Well, I decided that I don’t want to be that guy, the one that stays inside and cowers from the heat, I want to stand straight and tall, breathe in that hot humid air and say, to no one in particular, bring it on, I can take it!  What I may have failed to mention is that part of my motivation comes from my wife.  She heads outside in just about any weather, except the rain, doesn’t want her hair to get wet, other than that she’s finding something to do out there.  The odd thing is, she never sweats, nothing, nada, not a drop of salty brine glistens on her forehead.   Turn your head and look in my direction and you would assume I was just in someone’s swimming pool with all my clothes on.  I don’t quite understand why a person doesn’t sweat when the temp is nudging 99°, but then again, she doesn’t have a lot of meat on her bones, unlike the more than plump guy standing beside her, apparently preparing for his role when Satan opens the gates of Hell.  I’m thinking the Lord believes that if he turns up the heat some of this fat will melt from my body, if only I have the willpower to step into his oven. 

Don’t get me wrong, I have no desire to be a pioneer, but neither do I want to become a couch potato.  I’m going with an old proverb that says, “The best time to plant a tree was ten years ago, the second-best time is now”.  My take on that goes like this, “The best time to take a stand was ten years ago, the second-best time is now”.  So, tomorrow when that old temperature gauge heads towards 100°, I’m gonna step out into that oven and take a stand, refusing to stay inside where the temps stay around 78° all day and all night.  But I will be watching to see if the fat melts away 😊.  I am reminded of a quote by Saint Vincent de Paul “Be careful to preserve your health.  It is a trick of the devil which he uses to deceive kind souls, to incite them to do more than they are able, in order that they may no longer be able to do anything”.  Hmm, maybe I need to rethink this thing?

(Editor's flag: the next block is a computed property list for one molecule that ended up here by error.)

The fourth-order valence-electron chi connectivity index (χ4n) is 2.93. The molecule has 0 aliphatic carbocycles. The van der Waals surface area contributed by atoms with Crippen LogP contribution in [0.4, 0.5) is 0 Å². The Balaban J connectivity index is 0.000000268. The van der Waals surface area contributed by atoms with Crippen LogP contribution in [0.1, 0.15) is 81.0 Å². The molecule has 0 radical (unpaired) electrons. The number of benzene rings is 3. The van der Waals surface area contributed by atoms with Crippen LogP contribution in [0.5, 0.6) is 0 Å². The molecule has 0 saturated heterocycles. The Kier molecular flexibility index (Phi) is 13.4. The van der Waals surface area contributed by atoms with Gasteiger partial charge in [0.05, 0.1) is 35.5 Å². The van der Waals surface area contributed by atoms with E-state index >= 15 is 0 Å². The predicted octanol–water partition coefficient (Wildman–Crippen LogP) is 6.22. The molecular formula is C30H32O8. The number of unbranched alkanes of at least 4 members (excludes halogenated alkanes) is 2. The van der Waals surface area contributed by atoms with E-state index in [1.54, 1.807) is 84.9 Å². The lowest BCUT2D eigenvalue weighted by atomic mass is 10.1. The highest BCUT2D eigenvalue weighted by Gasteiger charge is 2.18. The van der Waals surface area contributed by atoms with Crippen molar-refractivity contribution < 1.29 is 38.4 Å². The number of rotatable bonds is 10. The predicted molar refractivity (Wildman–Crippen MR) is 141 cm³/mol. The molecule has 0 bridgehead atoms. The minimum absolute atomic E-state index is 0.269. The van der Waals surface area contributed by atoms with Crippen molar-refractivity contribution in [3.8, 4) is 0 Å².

⌘-⚽ A few months ago, our longtime neighbors (Mary Beth & John) moved about four hours away and their lovely granddaughter (Beth Ann/ Alvin) took over their beautiful home.  We now have five handsome boys, anywhere from age 3 to age 12 living next door to us.  It saddened our hearts to see our friends move, but we knew it was the right decision.  They needed to be near their daughter (Robin/Greg) to get help with their health needs.  From experience, I know that as you travel thru life, people enter your circle, stay for a while, and then move on.  Some, you miss very little, and then some you miss a lot.  Mary Beth and John will be missed terribly.  The good news is that when we are finished with COVID-19, we can go visit them.  It looks like that will happen in the Spring of 2021 (7 months).  By then, we will have been marching in place for a year.  That’s a lot of time to relinquish to a virus, especially when you get older and the years you have left get fewer. 

Our time “hunkered down”’ here at home isn’t a total disaster.  We have visited with family, always using a face mask and social distancing, and gone to the grocery/drug stores for food and other necessities.  We spend a lot of time outside working in the yard, hovering over every weed that pops up and immediately sentencing it to the gallows.  As soon as a gumball or pinecone hits the ground, it is pounced on and deposited into my handy cart for disposal.  As you can tell, I have too much time on my hands.  I also spend a lot of time on my PC, but that happens whether we are in the middle of a pandemic, or not 😊. 

If I had to decide what activity I miss the most during this stressful time, it would be visiting my family and friends.  While all the other stuff is important, bus trips to other cities, dining out weekly, attending church in lieu of virtual services, etc. I miss visiting those dear to me the most.  Arthur Brisbane said it best, “A good friend can tell you what is the matter with you in a minute.  He may not seem such a good friend after the telling” 😊.